First year Humanities and Social Science students’ experiences of engaging with written feedback in a post- 1992 university This thesis examines students’ experiences of engaging with written formative feedback in a post-1992 university. A body of literature on ‘engagement with feedback’ in higher education presents the student as somehow lacking the motivation to engage with feedback. The principles of a feminist methodology were adopted in an attempt to present the underrepresented views of students on the issue of their engagement with feedback. Participants were from two first year undergraduate modules which provided formative feedback on assignments. Qualitative research methods were used: 24 semi-structured interviews, 50 reflective writing documents and 83 questionnaires were collated for open-ended responses and descriptive patterns. Following an analysis of this data, an innovative model was developed. The ‘Student perspective on engaging with feedback model’ was based on the three phases students moved through when engaging with feedback, which was influenced by the type and style of feedback they required at different stages of their transition. This transition involved a period of liminality (a state of betwixt and between) as individuals waited to go through a rite of passage, which often led to students finding themselves in ‘stuck places’ and experiencing feelings of ‘being wrong’. The model demonstrates how firstly, students used the feedback as a ‘sign’ to confirm their learner identities. Secondly, students used the feedback to improve. They valued a personalised dialogue to enable them to do this successfully. Thirdly, they focused on future-orientated feedback, relating to employability and grades. These findings provide the basis for recommendations to HE tutors suggesting that changes to assessment practices and feedback comments may be beneficial for first year undergraduates as they navigate their transition to learning in higher education. First year Humanities and Social Science students’ experiences of engaging with written feedback in a post- 1992 university This thesis examines students’ experiences of engaging with written formative feedback in a post-1992 university. A body of literature on ‘engagement with feedback’ in higher education presents the student as somehow lacking the motivation to engage with feedback. The principles of a feminist methodology were adopted in an attempt to present the underrepresented views of students on the issue of their engagement with feedback. Participants were from two first year undergraduate modules which provided formative feedback on assignments. Qualitative research methods were used: 24 semi-structured interviews, 50 reflective writing documents and 83 questionnaires were collated for open-ended responses and descriptive patterns. Following an analysis of this data, an innovative model was developed. The ‘Student perspective on engaging with feedback model’ was based on the three phases students moved through when engaging with feedback, which was influenced by the type and style of feedback they required at different stages of their transition. This transition involved a period of liminality (a state of betwixt and between) as individuals waited to go through a rite of passage, which often led to students finding themselves in ‘stuck places’ and experiencing feelings of ‘being wrong’. The model demonstrates how firstly, students used the feedback as a ‘sign’ to confirm their learner identities. Secondly, students used the feedback to improve. They valued a personalised dialogue to enable them to do this successfully. Thirdly, they focused on future-orientated feedback, relating to employability and grades. These findings provide the basis for recommendations to HE tutors suggesting that changes to assessment practices and feedback comments may be beneficial for first year undergraduates as they navigate their transition to learning in higher education. First year Humanities and Social Science students’ experiences of engaging with written feedback in a post- 1992 university This thesis examines students’ experiences of engaging with written formative feedback in a post-1992 university. A body of literature on ‘engagement with feedback’ in higher education presents the student as somehow lacking the motivation to engage with feedback. The principles of a feminist methodology were adopted in an attempt to present the underrepresented views of students on the issue of their engagement with feedback. Participants were from two first year undergraduate modules which provided formative feedback on assignments. Qualitative research methods were used: 24 semi-structured interviews, 50 reflective writing documents and 83 questionnaires were collated for open-ended responses and descriptive patterns. Following an analysis of this data, an innovative model was developed. The ‘Student perspective on engaging with feedback model’ was based on the three phases students moved through when engaging with feedback, which was influenced by the type and style of feedback they required at different stages of their transition. This transition involved a period of liminality (a state of betwixt and between) as individuals waited to go through a rite of passage, which often led to students finding themselves in ‘stuck places’ and experiencing feelings of ‘being wrong’. The model demonstrates how firstly, students used the feedback as a ‘sign’ to confirm their learner identities. Secondly, students used the feedback to improve. They valued a personalised dialogue to enable them to do this successfully. Thirdly, they focused on future-orientated feedback, relating to employability and grades. These findings provide the basis for recommendations to HE tutors suggesting that changes to assessment practices and feedback comments may be beneficial for first year undergraduates as they navigate their transition to learning in higher education.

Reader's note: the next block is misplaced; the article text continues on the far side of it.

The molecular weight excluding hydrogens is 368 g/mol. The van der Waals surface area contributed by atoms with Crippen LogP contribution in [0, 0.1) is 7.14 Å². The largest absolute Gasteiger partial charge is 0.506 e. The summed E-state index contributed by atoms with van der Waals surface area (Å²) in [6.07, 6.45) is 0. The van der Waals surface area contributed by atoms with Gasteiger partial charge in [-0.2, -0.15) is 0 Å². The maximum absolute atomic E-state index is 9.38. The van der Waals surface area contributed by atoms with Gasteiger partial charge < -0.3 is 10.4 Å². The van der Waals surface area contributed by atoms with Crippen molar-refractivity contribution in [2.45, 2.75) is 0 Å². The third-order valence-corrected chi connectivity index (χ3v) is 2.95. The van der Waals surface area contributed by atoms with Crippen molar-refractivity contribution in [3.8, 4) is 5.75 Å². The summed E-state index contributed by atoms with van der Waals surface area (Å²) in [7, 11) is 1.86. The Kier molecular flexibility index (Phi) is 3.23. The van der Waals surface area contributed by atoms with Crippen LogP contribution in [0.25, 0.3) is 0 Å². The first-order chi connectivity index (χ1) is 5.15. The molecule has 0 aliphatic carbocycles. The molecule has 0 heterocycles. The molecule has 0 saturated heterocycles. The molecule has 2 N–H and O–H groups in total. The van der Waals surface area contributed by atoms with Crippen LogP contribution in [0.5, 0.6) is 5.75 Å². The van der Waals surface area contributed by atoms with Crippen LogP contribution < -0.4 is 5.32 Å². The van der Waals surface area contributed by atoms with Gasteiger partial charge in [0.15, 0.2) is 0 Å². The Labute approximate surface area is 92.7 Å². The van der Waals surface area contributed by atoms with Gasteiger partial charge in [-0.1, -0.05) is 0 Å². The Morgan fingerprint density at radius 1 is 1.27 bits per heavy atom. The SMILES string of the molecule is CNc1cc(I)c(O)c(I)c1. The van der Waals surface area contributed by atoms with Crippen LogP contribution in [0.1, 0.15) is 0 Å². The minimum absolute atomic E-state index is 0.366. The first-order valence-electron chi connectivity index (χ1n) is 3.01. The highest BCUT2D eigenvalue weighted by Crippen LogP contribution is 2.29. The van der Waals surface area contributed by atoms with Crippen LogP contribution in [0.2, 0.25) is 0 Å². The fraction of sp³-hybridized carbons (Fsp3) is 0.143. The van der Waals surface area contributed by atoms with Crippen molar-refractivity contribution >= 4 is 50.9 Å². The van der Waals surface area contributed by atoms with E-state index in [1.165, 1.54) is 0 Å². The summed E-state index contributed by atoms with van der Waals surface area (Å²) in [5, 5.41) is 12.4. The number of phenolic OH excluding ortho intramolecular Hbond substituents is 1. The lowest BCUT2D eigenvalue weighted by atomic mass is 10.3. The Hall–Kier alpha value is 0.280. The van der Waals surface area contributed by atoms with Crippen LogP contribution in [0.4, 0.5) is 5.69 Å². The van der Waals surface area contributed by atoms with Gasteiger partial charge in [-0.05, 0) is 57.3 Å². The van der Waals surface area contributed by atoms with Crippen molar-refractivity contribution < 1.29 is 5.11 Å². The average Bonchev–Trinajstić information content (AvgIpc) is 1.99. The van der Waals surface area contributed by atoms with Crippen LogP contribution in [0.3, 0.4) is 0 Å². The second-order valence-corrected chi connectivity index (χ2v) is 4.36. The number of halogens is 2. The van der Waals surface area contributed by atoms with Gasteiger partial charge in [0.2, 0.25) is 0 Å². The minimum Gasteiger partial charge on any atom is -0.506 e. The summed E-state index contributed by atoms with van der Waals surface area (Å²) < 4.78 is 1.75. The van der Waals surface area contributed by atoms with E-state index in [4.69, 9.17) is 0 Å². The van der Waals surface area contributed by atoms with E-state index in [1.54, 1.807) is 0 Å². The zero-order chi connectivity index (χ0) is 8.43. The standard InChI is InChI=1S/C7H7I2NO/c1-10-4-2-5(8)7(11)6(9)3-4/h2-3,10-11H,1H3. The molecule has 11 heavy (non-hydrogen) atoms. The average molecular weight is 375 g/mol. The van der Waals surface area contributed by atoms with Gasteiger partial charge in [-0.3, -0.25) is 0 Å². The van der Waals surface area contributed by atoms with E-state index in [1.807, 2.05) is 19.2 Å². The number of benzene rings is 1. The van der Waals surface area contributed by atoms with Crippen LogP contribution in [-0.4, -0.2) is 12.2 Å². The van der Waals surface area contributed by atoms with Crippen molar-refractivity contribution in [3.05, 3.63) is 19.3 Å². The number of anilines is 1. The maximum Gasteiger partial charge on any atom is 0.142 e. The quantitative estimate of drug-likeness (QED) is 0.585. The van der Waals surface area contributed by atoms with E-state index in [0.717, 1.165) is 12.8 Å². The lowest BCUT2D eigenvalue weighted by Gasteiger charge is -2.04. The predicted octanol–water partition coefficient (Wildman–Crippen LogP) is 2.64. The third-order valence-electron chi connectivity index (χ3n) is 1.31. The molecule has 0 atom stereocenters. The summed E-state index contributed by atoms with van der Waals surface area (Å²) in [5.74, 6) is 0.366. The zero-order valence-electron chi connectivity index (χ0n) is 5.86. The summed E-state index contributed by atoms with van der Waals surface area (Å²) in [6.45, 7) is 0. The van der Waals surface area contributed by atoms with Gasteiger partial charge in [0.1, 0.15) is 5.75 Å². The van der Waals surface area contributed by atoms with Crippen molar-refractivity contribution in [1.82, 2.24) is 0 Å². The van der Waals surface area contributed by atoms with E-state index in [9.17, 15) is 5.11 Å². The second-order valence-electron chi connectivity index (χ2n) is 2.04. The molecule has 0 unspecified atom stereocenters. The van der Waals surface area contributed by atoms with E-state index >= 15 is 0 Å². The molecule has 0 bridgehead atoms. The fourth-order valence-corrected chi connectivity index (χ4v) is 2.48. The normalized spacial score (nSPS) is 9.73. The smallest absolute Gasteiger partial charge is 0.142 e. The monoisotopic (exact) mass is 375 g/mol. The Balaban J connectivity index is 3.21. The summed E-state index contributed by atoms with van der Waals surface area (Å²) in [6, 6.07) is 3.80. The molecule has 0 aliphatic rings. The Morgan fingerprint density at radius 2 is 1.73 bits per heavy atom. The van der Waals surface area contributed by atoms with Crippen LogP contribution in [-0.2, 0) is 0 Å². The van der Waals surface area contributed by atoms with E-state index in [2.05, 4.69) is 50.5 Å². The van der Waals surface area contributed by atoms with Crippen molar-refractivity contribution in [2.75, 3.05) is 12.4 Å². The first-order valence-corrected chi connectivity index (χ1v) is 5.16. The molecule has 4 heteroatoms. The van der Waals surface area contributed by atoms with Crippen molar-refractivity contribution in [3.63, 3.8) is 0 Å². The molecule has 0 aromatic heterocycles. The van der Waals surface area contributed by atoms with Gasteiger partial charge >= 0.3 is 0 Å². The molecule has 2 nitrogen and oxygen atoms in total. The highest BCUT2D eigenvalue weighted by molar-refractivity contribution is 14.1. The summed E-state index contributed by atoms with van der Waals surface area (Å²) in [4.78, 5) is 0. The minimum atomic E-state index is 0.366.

Advisors: